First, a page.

Comment: Should FA Cup be renamed after Harrogate war hero?

Harrogate war hero Donald Simpson Bell became the first professional footballer to enlist when the First World War broke out 100 years ago.
Donald Simpson Bell in his Bradford Park Avenue kit.Donald Simpson Bell in his Bradford Park Avenue kit.
Donald Simpson Bell in his Bradford Park Avenue kit.

Is it time to honour his heroics by renaming this year’s FA Cup tournament after him?

Columnist Tom Richmond, writing in our sister paper The Yorkshire Post, believes so.

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Who is the greatest? It is a perennial question where the answer becomes even more polarised when it comes to any discussion about England’s foremost footballer. The ensuing debate invariably becomes the proverbial game of two halves – the merits of the 1966 World Cup talismen like Bobby Moore and Sir Bobby Charlton versus contemporary celebrities like David Beckham and Wayne Rooney.

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Yet, in the centenary year of the First World War’s outbreak, there is one other name which should not be overlooked. Step forward Harrogate-born Donald Simpson Bell – the only professional footballer ever to be awarded the Victoria Cross and who paid with his life on the bloody battlefields of the Somme.

A brilliant all-round sportsman who supplemented his wages as a teacher at Starbeck School by signing pro with Bradford Park Avenue in 1913, his sense of duty was such that he had already volunteered for conscription before Lord Kitchener’s ‘Your country needs you’ call-to-arms.

“Please don’t worry about me, I believe God is watching me and it rests with him whether I pull home or note,” wrote Bell in a moving letter to his mother, explaining his charge against a German enemy line that earned him the VC.

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The words are even more prophetic because they were the last this modest hero – a hero in the truest sense of the word – ever penned. He was killed five days later in July 1916, and before the letter reached its destination, as the Green Howards launched a counter-attack against German soldiers.

A comrade described the fateful moment: “Bell dashed forward with an armful of bombs, and started to clear out a hornet’s nest of Huns who were ready to take toll of our advancing troops. He advanced with great courage right up to where the enemy were posted. He took careful aim and bowled out several of the Germans. Unfortunately he was hit... for a while he fought on but he was hit again. He got weaker and weaker, and had to relax his efforts. He collapsed suddenly and when we reached him he was dead.”

Why does this matter? This is supposed to be “Football Remembers” week when the sport honours those who did not return from the front line, including Tottenham Hotspur’s Alexander McGregor who died on December 14, 1914.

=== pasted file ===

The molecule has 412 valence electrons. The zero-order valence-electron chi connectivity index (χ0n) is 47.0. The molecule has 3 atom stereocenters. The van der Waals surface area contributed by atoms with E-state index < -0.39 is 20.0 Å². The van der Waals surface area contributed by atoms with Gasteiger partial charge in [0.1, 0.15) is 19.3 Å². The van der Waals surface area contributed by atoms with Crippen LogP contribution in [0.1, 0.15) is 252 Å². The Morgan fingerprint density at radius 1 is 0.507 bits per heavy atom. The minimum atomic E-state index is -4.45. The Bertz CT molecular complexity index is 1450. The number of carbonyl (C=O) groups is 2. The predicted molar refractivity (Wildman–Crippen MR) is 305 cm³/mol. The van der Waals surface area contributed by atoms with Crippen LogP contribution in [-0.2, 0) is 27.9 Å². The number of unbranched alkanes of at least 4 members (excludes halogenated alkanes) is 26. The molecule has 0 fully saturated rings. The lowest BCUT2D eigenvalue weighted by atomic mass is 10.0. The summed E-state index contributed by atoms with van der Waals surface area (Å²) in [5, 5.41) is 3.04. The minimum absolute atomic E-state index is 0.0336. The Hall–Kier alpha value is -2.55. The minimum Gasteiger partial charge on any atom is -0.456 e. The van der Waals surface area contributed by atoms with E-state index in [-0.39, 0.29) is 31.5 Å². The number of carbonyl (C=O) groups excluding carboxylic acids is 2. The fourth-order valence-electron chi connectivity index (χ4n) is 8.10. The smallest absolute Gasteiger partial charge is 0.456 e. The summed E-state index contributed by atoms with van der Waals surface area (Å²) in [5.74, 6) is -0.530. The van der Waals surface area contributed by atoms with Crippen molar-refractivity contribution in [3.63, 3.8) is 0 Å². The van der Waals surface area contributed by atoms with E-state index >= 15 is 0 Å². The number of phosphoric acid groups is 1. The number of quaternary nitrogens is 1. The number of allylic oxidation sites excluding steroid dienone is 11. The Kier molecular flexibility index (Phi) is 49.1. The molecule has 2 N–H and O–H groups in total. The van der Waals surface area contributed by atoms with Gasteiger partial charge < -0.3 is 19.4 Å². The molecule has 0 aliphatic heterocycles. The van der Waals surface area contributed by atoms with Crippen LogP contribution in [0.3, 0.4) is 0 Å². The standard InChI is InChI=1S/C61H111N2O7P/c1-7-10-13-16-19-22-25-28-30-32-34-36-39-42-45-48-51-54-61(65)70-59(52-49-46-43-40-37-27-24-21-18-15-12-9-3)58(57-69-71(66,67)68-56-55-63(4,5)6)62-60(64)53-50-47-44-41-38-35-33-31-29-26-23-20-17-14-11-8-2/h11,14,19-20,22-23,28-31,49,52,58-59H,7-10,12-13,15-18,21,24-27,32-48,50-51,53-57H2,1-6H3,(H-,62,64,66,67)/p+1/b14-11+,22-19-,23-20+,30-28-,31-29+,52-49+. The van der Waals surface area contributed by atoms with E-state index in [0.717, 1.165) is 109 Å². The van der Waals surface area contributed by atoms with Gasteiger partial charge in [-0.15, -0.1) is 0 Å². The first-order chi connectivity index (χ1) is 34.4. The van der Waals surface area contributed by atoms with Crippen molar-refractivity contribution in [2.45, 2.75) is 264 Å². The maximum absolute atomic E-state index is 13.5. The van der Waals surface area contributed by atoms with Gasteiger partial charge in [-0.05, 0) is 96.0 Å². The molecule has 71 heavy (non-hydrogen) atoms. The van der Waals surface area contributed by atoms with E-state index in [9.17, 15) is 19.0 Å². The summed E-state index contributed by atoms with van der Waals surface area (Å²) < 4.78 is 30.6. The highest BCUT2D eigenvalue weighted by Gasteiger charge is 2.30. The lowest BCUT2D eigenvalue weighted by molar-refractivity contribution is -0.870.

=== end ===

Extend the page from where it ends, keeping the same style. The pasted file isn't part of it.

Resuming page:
As commemorations take place to mark the Christmas Truce, an all too brief cessation of trench warfare, it has seen competing sides lining up alongside their opponents in a group photo to recreate the spirit of 100 years ago when British and German soldiers briefly ceased hostilities and showed, albeit briefly, the power of sport.

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Yet, while this simple gesture of remembrance has been impeccably observed by those youth teams who continue to embody the best of football, I’ve been left distinctly underwhelmed by the indifferent response to those increasingly mercenary players who ply their trade at the very highest level.

I watched one televised Premier League game and it was clear that many of the footballers had little appreciation for the symbolism of this tribute – or their good fortune at being able to command obscene salaries for kicking a ball about a pitch for 90 minutes.

This week’s games, and controversies, have done little to endear football to me. There was the farce of Jose Mourinho appearing to blame the ball boys for his Chelsea prima donnas capitulating at Newcastle – the self-anointed “Special One” has always been charmless and tactless in defeat.

Then was the delusional Liverpool manager Brendan Rodgers’ mangling of the English language when he said, rather unwisely, that his under-performing players would enter “folklore” if they beat the average Swiss side Basle and qualified for the knock-out stages of the Champions League? They did not. As for ‘folklore’, Rodgers clearly needs a better perspective on heroism.

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And then there is the FA’s choice of Theo Walcott to be one of the faces of the ‘Football Remembers’ programme. This is an injury-prone player, already paid £100,000 a week, whose financial demands continue to exasperate Arsenal manager Arsene Wenger.

I could go on, but there is one solution in play. Given the FA Cup is bereft of a sponsor, why can’t this year’s tournament be renamed “in memory of Donald Bell and his comrades” as the National Football Museum prepares to put Bell’s VC on display?

There are three reaons for this. First, it would enable the Football Association to acknowledge that it was initially wrong to forbid players from signing up.

Second, it would enable the whole of football, and sport per se, to enjoy a greater appreciation of the sacrifices made a century ago in the name of freedom.

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Finally, it might help those millionare players so divorced from reality to realise their good fortune to play professional football – a right denied to Donald Bell VC when his country called. I can think of no finer tribute to a modest hero who epitomised the very best of football – in total contrast to so many of the fake heroism demonstrated by today’s so-called greats.
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